Saturday, March 02, 2002

Let's say you're a Middle Eastern theocracy with a terrible human rights record, a long history of support for terrorism abroad, and a mounting internal dissension problem at home. The US president has just declared your state part of an "axis of evil", and is busy mopping up the remnants of the faction that used to rule a weaker neighbor of yours. You'd like to get the Americans off your back and re-establish your sphere of influence in that neighboring country, but as things stand, America doesn't seem too enthusiastic about permitting you to survive, let alone permitting you to launch a regional power-grab disguised as a "rebuilding effort". It would take a truly well-connected ally even to get a reasonable American hearing for your rather far-fetched plan in the current climate.

How about the New York Times?

This past Thursday, the Times published an op-ed column by a pro-Iranian academic and a former director-general of the Iranian foreign ministry, advocating just such a plan. Now, I have no idea how the Times selects its op-ed pieces from among the thousands of proposals that no doubt flood its mailbox. And I have no reason to believe that there was anything the slightest bit questionable about their decision-making process in this case. But the fact remains that the Times happily served as a conduit for the open promotion of the transparently self-interested schemes of a brutal dictatorship that has sworn eternal enmity to the US. (The Times' provision of Op-Ed space to Yasser Arafat can at least be chalked up to the popularity--especially among journalists--of certain wild illusions regarding Arafat's statesmanship, peaceable intentions, and lack of hostility to the US. It's hard to believe that the Gray Lady's editors suffer from any similar naivete with regard to the Iranian mullahs.)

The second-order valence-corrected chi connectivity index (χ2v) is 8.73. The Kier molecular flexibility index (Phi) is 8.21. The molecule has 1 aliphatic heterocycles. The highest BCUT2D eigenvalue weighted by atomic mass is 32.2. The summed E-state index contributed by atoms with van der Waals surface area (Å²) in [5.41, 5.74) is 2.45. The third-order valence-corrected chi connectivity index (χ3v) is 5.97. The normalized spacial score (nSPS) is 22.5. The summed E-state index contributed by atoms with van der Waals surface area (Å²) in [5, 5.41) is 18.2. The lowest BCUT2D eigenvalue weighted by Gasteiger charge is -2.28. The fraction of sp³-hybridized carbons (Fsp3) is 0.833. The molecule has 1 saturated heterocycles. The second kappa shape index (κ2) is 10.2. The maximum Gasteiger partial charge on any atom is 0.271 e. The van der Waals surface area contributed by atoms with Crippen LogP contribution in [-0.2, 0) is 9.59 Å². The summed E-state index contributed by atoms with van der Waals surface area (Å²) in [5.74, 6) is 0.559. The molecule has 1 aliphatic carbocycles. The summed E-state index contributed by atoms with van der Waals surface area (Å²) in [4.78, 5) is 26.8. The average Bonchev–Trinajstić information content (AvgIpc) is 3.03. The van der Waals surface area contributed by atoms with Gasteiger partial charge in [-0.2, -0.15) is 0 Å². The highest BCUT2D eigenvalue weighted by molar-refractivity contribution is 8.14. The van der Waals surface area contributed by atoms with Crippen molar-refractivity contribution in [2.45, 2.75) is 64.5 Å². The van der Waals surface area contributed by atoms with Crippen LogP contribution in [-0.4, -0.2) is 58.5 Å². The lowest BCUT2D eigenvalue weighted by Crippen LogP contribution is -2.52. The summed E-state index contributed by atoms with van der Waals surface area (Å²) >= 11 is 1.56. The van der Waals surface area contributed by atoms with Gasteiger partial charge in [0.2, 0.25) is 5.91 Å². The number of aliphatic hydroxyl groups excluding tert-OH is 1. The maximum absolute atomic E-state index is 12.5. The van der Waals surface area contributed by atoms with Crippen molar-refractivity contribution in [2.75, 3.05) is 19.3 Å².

It's a free country, of course, and the Times can publish whatever it pleases. But two recent events make the editorial contents of a prominent soapbox like the Times op-ed page more of an issue of public concern than it might have been in the past. First, as I have pointed out previously, the Enron "punditgate" flap, in which it was revealed that a number of well-known commentators had quietly been paid what looked suspiciously like a retainer by a large corporation, raises the question of whether the power that elite pundits wield (by their own admission, and obviously in Enron's estimation as well) is safe in their hands. Secondly, the campaign finance reform legislation which is making its way through congress contains provisions (thought by many to be unconstitutional) that restrict certain kinds of campaign fundraising and advertising. If these provisions pass and are upheld, then the value of "free media" channels such as New York Times op-eds increases substantially. And where there is a valuable property and a host of willing buyers, the possibility that commerce might break out cannot be dismissed.

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